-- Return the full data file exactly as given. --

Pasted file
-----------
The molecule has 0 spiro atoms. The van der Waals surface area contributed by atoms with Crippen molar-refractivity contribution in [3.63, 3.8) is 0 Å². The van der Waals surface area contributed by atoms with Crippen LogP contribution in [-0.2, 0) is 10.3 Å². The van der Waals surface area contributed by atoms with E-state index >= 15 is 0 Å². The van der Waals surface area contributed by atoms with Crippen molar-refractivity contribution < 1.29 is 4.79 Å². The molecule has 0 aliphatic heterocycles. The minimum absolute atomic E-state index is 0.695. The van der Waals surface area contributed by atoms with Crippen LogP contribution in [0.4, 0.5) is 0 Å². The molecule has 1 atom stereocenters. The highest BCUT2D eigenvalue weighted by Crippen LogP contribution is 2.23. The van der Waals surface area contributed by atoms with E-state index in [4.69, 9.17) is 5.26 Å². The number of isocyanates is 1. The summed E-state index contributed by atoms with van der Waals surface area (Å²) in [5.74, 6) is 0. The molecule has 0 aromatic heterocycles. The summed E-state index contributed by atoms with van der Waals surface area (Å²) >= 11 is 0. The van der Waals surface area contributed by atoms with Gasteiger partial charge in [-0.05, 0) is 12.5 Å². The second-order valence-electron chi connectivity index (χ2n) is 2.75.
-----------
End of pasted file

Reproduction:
The molecule has 0 spiro atoms. The van der Waals surface area contributed by atoms with Crippen molar-refractivity contribution in [3.63, 3.8) is 0 Å². The van der Waals surface area contributed by atoms with Crippen LogP contribution in [-0.2, 0) is 10.3 Å². The van der Waals surface area contributed by atoms with E-state index >= 15 is 0 Å². The van der Waals surface area contributed by atoms with Crippen molar-refractivity contribution < 1.29 is 4.79 Å². The molecule has 0 aliphatic heterocycles. The minimum absolute atomic E-state index is 0.695. The van der Waals surface area contributed by atoms with Crippen LogP contribution in [0.4, 0.5) is 0 Å². The molecule has 1 atom stereocenters. The highest BCUT2D eigenvalue weighted by Crippen LogP contribution is 2.23. The van der Waals surface area contributed by atoms with E-state index in [4.69, 9.17) is 5.26 Å². The number of isocyanates is 1. The summed E-state index contributed by atoms with van der Waals surface area (Å²) in [5.74, 6) is 0. The molecule has 0 aromatic heterocycles. The summed E-state index contributed by atoms with van der Waals surface area (Å²) >= 11 is 0. The van der Waals surface area contributed by atoms with Gasteiger partial charge in [-0.05, 0) is 12.5 Å². The second-order valence-electron chi connectivity index (χ2n) is 2.75.